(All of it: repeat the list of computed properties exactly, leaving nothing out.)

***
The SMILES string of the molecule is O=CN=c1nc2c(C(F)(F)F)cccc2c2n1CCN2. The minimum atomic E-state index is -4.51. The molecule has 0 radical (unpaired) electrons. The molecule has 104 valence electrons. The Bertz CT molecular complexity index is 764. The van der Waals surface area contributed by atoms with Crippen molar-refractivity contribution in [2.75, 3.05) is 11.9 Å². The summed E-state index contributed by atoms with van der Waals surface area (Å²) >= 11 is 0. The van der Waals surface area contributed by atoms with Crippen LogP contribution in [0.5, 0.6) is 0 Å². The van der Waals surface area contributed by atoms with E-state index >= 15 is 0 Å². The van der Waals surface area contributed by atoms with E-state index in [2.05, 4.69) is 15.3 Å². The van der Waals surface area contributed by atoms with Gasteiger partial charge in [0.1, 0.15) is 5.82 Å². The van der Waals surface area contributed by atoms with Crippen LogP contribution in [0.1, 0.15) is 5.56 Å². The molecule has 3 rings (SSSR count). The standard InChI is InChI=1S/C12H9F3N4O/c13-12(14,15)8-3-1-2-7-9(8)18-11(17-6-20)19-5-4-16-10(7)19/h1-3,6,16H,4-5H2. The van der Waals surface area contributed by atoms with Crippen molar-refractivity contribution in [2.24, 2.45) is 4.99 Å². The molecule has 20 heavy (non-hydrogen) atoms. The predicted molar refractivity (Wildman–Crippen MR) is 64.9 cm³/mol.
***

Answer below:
The SMILES string of the molecule is O=CN=c1nc2c(C(F)(F)F)cccc2c2n1CCN2. The minimum atomic E-state index is -4.51. The molecule has 0 radical (unpaired) electrons. The molecule has 104 valence electrons. The Bertz CT molecular complexity index is 764. The van der Waals surface area contributed by atoms with Crippen molar-refractivity contribution in [2.75, 3.05) is 11.9 Å². The summed E-state index contributed by atoms with van der Waals surface area (Å²) >= 11 is 0. The van der Waals surface area contributed by atoms with Crippen LogP contribution in [0.5, 0.6) is 0 Å². The van der Waals surface area contributed by atoms with E-state index >= 15 is 0 Å². The van der Waals surface area contributed by atoms with E-state index in [2.05, 4.69) is 15.3 Å². The van der Waals surface area contributed by atoms with Gasteiger partial charge in [0.1, 0.15) is 5.82 Å². The van der Waals surface area contributed by atoms with Crippen LogP contribution in [0.1, 0.15) is 5.56 Å². The molecule has 3 rings (SSSR count). The standard InChI is InChI=1S/C12H9F3N4O/c13-12(14,15)8-3-1-2-7-9(8)18-11(17-6-20)19-5-4-16-10(7)19/h1-3,6,16H,4-5H2. The van der Waals surface area contributed by atoms with Crippen molar-refractivity contribution in [2.24, 2.45) is 4.99 Å². The molecule has 20 heavy (non-hydrogen) atoms. The predicted molar refractivity (Wildman–Crippen MR) is 64.9 cm³/mol.